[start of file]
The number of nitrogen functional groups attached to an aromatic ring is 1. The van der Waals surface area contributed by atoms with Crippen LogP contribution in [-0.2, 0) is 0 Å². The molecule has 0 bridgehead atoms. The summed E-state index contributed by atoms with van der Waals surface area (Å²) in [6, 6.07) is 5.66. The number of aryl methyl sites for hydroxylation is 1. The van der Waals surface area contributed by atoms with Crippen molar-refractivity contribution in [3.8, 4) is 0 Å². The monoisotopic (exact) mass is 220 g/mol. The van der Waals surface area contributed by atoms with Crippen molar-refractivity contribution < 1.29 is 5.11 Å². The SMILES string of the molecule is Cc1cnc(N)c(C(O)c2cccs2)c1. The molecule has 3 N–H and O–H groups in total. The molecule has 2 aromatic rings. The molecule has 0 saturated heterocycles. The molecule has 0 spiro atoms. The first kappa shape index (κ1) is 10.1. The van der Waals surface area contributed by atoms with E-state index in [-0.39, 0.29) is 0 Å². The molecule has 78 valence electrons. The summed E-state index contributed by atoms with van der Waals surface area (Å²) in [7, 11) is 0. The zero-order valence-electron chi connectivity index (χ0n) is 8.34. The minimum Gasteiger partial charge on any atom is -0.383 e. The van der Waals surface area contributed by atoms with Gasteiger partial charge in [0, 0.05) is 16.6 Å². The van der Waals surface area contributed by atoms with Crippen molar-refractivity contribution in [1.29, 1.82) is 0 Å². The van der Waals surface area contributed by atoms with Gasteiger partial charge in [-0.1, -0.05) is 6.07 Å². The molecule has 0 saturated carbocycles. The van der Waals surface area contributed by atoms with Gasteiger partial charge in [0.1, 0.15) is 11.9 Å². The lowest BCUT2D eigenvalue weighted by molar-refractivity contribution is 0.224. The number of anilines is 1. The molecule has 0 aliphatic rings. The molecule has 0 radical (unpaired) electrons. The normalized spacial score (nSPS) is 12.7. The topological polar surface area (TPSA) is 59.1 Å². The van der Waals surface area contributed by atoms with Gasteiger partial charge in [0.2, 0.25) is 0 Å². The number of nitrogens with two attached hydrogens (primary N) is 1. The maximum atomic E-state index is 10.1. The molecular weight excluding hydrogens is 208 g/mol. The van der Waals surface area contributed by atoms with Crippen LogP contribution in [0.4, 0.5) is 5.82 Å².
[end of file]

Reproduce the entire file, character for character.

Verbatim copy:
The number of nitrogen functional groups attached to an aromatic ring is 1. The van der Waals surface area contributed by atoms with Crippen LogP contribution in [-0.2, 0) is 0 Å². The molecule has 0 bridgehead atoms. The summed E-state index contributed by atoms with van der Waals surface area (Å²) in [6, 6.07) is 5.66. The number of aryl methyl sites for hydroxylation is 1. The van der Waals surface area contributed by atoms with Crippen molar-refractivity contribution in [3.8, 4) is 0 Å². The monoisotopic (exact) mass is 220 g/mol. The van der Waals surface area contributed by atoms with Crippen molar-refractivity contribution < 1.29 is 5.11 Å². The SMILES string of the molecule is Cc1cnc(N)c(C(O)c2cccs2)c1. The molecule has 3 N–H and O–H groups in total. The molecule has 2 aromatic rings. The molecule has 0 saturated heterocycles. The molecule has 0 spiro atoms. The first kappa shape index (κ1) is 10.1. The van der Waals surface area contributed by atoms with E-state index in [-0.39, 0.29) is 0 Å². The molecule has 78 valence electrons. The summed E-state index contributed by atoms with van der Waals surface area (Å²) in [7, 11) is 0. The zero-order valence-electron chi connectivity index (χ0n) is 8.34. The minimum Gasteiger partial charge on any atom is -0.383 e. The van der Waals surface area contributed by atoms with Gasteiger partial charge in [0, 0.05) is 16.6 Å². The van der Waals surface area contributed by atoms with Crippen molar-refractivity contribution in [1.29, 1.82) is 0 Å². The van der Waals surface area contributed by atoms with Gasteiger partial charge in [-0.1, -0.05) is 6.07 Å². The molecule has 0 saturated carbocycles. The van der Waals surface area contributed by atoms with Gasteiger partial charge in [0.1, 0.15) is 11.9 Å². The lowest BCUT2D eigenvalue weighted by molar-refractivity contribution is 0.224. The number of anilines is 1. The molecule has 0 aliphatic rings. The molecule has 0 radical (unpaired) electrons. The normalized spacial score (nSPS) is 12.7. The topological polar surface area (TPSA) is 59.1 Å². The van der Waals surface area contributed by atoms with Gasteiger partial charge in [0.2, 0.25) is 0 Å². The number of nitrogens with two attached hydrogens (primary N) is 1. The maximum atomic E-state index is 10.1. The molecular weight excluding hydrogens is 208 g/mol. The van der Waals surface area contributed by atoms with Crippen LogP contribution in [0.4, 0.5) is 5.82 Å².